What Should You Donate To Food Banks? (Hint: No One Wants Tartar Sauce For Breakfast)

It’s a holly jolly time of year, but because not everyone is fortunate enough to be able to fill up their carts at the grocery store, you might be thinking it’d be nice to donate to your local food bank. And you’re right, it’s a very good thing for you to do. But not if you’re just going to unload the unwanted cans of tomato paste from the back of your pantry.

Think about it this way: What if you opened up your cupboards and saw only miles of garbanzo beans and pickled sardines? A good place to start, points out xoJane’s Deb Martinson, is to not give anything you wouldn’t want to eat yourself. Because there’s not a lot of choice at a food bank — you’re going to be handed a bag of food and you’ll have to figure out how to make that stuff into a meal.

So she suggests this idea: Give like a hungry person. What would you want to eat, using only non-perishable foods? Think up a day’s worth of food that you would totally chow down on and that’s what you should give to the donation bucket.

Some other great rules to go by:

Nobody wants dumb stuff: A container of candied fruitcake fruit is the example here. Sure, if someone is hungry enough to eat the rejected white elephant gift you got at the holiday party, they will. But it’s kind of horrible to just dump that on someone else. Ditto with exotic things like escargot and caviar — the average person is probably going to turn green at the thought of canned snails for breakfast.

Not everyone has a microwave or can opener: If you’re homeless, odds are you don’t have a microwave strapped to your back, so think about donating food that can be eaten on the go without cooking, like tuna, peanut butter, granola bars, crackers etc. Also consider that someone might not have a can opener, so shoot for those cans that have the pull-up top.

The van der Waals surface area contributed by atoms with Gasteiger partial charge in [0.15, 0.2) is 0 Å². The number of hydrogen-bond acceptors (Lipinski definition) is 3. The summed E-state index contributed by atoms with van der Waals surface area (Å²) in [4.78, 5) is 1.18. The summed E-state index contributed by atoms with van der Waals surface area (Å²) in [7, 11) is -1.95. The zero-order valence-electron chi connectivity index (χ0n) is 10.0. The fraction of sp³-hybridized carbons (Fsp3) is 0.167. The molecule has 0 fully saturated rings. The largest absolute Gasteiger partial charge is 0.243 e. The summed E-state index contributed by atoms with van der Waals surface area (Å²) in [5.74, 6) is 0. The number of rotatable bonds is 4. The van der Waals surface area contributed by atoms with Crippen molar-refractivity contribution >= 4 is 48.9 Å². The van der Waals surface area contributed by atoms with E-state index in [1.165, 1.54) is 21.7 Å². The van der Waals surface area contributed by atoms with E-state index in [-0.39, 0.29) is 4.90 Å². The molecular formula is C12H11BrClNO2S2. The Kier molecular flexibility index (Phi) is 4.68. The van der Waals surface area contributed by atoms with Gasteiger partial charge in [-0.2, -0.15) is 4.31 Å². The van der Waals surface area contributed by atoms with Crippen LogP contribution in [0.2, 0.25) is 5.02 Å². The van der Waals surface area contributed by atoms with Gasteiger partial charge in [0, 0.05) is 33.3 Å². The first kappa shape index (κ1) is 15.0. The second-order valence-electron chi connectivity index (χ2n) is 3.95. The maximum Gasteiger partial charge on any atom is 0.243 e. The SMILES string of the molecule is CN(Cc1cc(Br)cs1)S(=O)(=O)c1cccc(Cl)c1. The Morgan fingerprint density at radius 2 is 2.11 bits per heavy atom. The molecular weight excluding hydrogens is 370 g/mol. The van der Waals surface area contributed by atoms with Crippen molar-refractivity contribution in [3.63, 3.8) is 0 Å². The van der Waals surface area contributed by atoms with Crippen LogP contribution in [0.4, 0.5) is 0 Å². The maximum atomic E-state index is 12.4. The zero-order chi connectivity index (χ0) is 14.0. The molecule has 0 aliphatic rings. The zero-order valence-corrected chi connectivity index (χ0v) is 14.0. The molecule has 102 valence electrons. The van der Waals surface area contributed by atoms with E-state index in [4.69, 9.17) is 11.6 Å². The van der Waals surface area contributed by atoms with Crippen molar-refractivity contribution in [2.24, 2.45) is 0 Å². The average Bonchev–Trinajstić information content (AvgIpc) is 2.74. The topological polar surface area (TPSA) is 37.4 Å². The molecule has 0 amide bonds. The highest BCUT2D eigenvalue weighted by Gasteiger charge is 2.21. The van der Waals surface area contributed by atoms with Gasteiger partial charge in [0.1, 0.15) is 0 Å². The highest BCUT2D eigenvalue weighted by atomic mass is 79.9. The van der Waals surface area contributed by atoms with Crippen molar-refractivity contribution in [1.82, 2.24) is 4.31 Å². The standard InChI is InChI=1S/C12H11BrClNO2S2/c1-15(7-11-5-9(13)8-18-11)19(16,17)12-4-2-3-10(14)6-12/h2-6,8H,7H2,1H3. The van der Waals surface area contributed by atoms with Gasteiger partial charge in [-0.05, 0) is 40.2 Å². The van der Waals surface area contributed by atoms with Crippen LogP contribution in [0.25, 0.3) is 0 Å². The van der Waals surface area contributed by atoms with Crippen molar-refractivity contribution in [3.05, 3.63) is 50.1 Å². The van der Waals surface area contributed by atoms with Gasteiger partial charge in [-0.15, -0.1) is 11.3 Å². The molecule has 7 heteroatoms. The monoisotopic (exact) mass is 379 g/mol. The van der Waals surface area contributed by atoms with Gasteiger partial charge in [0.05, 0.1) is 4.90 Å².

Perishable items will perish: This might seem like a no-brainer but it’s always a good reminder — any food that will go bad sooner rather than later if it’s not refrigerated is likely going to get thrown out at a food bank, unless it’s the kind that also prepares meals to serve.

Ask what you should give: On that note, there could be food banks that need specific items after perhaps receiving one too many cans of low-sodium tomato soup. Some might even ask you to give non-food items like toilet paper, soap, toiletries, diapers and pet food.

Thoughtfulness goes a long way: Yes, you should be giving hearty, healthy food to sustain a hungry person. But sometimes a nice little treat like candy or cookies can bring happiness where someone might not expect. Toss some treats in the next time you’re assembling your donation.

Of course, any donation is going to be welcomed and we’re not telling anyone what to do. It’s a good idea, however, to step back and imagine you’re the person receiving that food. Give what you would want to get.

For more tips on donating in general, read How To Not Suck… At Charitable Giving check out the source link below.